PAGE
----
AMY GOODMAN: As we’ve been playing this documentary, we have gotten word that an American in East Timor has been arrested. We are double-checking this, and we’re going to give you information at the end of the show, as well as numbers to call. But right now we turn to Massachusetts Congress Member Barney Frank, who we speak to on this sixth anniversary of the Santa Cruz massacre, where Indonesian military, armed with U.S. M16s, gunned down more than 250 Timorese.

Barney Frank, you have written a letter, along with a number of other Congress members, protesting the United States extending a $3 billion line of credit to back up a $30 billion IMF and World Bank loan package to Indonesia. Tell us more about it.

REP. BARNEY FRANK: I signed a letter, along with several of my colleagues, complaining very strenuously about the administration’s support of a bailout for Indonesia with no conditions dealing with the environment, with human rights or with labor rights. In fact, frankly, it was an example of why so many of us voted against Fast Track, even though, in principle, we like the notion of globalization. And it’s because this administration has followed previous administrations in refusing to take seriously concerns about equity, about fairness, and about human rights and the environment.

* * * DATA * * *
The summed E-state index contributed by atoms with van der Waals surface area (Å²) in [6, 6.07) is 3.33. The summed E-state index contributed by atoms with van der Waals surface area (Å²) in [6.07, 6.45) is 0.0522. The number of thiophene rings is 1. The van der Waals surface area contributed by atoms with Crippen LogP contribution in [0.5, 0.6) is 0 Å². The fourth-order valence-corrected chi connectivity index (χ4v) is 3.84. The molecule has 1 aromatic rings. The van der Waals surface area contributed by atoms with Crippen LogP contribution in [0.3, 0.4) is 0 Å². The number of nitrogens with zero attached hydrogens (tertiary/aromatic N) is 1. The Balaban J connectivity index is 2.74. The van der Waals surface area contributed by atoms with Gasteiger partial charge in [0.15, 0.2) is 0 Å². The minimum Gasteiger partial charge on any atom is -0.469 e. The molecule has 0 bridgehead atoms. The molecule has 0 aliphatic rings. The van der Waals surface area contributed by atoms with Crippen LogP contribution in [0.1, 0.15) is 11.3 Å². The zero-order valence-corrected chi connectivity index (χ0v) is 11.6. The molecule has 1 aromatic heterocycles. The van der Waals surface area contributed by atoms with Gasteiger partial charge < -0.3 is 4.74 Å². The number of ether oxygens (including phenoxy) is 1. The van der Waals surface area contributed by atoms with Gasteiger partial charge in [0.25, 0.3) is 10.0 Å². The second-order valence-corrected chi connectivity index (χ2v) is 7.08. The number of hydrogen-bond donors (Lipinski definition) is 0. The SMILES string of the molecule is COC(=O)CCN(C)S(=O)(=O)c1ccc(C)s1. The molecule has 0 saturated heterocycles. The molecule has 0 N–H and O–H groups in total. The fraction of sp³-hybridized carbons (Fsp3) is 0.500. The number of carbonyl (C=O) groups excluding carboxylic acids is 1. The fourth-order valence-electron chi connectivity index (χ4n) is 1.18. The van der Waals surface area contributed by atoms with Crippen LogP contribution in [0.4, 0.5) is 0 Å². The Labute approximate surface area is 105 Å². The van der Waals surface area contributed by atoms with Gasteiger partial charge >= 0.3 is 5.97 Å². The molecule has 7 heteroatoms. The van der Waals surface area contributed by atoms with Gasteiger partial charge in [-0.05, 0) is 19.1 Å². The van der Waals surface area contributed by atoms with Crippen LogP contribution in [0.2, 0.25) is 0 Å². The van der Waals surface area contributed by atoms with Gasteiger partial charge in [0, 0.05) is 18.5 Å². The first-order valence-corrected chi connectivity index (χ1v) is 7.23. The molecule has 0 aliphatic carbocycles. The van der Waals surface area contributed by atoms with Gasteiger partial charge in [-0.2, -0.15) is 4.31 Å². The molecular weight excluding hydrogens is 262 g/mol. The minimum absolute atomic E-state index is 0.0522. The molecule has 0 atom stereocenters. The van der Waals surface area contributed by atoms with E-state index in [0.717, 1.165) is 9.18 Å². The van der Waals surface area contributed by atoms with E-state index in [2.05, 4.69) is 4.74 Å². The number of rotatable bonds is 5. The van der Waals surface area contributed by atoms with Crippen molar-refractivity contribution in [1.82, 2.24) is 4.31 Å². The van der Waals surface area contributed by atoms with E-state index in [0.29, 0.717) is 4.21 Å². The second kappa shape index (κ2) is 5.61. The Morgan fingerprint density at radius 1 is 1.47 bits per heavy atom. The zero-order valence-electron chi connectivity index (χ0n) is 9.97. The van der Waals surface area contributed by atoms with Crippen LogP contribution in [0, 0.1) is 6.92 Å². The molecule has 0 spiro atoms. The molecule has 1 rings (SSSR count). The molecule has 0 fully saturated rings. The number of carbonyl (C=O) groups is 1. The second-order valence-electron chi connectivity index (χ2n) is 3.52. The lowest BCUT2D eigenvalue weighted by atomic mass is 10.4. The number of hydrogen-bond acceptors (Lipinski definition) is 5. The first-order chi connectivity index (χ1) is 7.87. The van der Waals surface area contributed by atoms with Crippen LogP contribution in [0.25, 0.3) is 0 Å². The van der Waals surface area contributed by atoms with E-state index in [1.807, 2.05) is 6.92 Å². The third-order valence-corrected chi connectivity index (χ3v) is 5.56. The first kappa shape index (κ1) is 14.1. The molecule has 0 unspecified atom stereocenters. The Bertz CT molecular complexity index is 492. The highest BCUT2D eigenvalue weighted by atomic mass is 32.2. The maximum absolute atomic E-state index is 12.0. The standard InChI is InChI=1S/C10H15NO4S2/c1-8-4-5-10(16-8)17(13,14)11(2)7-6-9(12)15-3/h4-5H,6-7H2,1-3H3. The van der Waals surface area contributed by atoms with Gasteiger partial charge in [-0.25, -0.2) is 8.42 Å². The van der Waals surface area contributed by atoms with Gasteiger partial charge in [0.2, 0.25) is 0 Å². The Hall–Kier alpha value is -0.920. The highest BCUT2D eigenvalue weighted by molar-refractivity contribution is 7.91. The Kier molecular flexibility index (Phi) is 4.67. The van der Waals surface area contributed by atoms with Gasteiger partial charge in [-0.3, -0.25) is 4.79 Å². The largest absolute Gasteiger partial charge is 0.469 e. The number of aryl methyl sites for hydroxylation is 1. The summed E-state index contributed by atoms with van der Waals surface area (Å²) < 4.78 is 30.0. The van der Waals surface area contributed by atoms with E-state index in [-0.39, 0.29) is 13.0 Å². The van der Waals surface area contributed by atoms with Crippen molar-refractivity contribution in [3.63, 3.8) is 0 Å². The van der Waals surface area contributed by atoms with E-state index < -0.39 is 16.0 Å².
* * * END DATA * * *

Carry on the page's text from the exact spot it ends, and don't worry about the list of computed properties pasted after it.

AMY GOODMAN: Can you talk a little more about human rights in Indonesia and occupied Timor?